“Forgotten Hollywood”- Gilligan’s Island Alumnus has Died…

Posted on January 16, 2014 by raideoman1 | No Comments

Manny P. here…220px-Russell_Johnson_Black_Saddle_1960

   Russell Johnson was a television and cinematic actor best known as Professor Hinkley on the CBS sitcom Gilligan’s IslandBefore accepting the assignment, he made producer Sherwood Schwartz promise that when he made scientific statements, they would be accurate. His career spanned over four decades.

   Johnson enrolled at the Actors Lab in Hollywood under the GI Bill. Fellow actor Paul Henreid saw him in a play there, and offered him a chance to play a villain in For Men Only. He became close friends to Audie Murphy, and later appeared in three of his movies; Column South and Tumbleweed in 1953, and Ride Clear of Diablo in 1954. His early roles were in Westerns and science fiction, such as It Came from Outer Space, This Island Earth, Attack of the Crab Monsters, and The Space Children. He also starred in Ma and Pa Kettle at Waikiki. After Gilligan’s Island, he wasin Three Days of the Condor and MacArthur.      RUSSELL JOHNSON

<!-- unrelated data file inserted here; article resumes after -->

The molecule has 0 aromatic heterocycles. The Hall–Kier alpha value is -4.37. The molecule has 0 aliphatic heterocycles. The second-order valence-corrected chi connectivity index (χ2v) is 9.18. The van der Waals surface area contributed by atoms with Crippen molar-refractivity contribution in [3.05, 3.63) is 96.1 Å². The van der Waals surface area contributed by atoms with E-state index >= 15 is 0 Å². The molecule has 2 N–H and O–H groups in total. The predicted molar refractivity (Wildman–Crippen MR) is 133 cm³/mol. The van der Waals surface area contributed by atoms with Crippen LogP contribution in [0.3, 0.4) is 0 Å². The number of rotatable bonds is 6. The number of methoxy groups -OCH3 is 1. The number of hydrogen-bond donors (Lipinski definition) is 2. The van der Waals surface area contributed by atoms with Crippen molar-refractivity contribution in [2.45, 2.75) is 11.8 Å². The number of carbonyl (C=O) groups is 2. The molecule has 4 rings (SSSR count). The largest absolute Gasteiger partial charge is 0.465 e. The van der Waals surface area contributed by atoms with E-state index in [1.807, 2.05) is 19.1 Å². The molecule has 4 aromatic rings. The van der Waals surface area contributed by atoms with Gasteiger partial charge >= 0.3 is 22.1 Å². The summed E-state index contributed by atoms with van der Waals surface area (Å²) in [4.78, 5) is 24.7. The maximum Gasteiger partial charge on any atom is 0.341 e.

Russell had a prolific small screen career with notable recurring and guest-starring roles in The Black Saddle, The Twilight Zone, The Outer LimitsDeath Valley Days, Wagon Train, Gunsmoke, Ben Casey, 77 Sunset Strip, Lassie, The Invaders, Ironside, The F.B.I., Newhart, Dallas, and on the NBC soap opera Santa Barbara.

   His death leaves Tina Louise and Dawn Wells as the last two surviving original cast members of Gilligan’s Island. The erudite Russell Johnson was 89.


   Dave Madden was a staple of 1960’s and 1970s television. He’s best remembered as a cast member of Rowan and Martin’s Laugh-In, and as the fictional manager of The Partridge FamilyReuben Kincaid. Madden also made guest appearances on Bewitched,  The Love BoatHappy Days, Fantasy Islandand had a recurring role on Alice.

Antenna_TV_2011   Antenna TV will pay special tribute to the funnyman by airing 14 episodes of The Partridge Family on Saturday, beginning at 1p (ET). Dave Madden (right) was 82.

Until next time>                               “never forget”

This entry was posted on Thursday, January 16th, 2014 at 4:27 pm and is filed under Blog by Manny Pacheco. You can follow any comments to this post through the RSS 2.0 feed. Responses are currently closed, but you can trackback from your own site.

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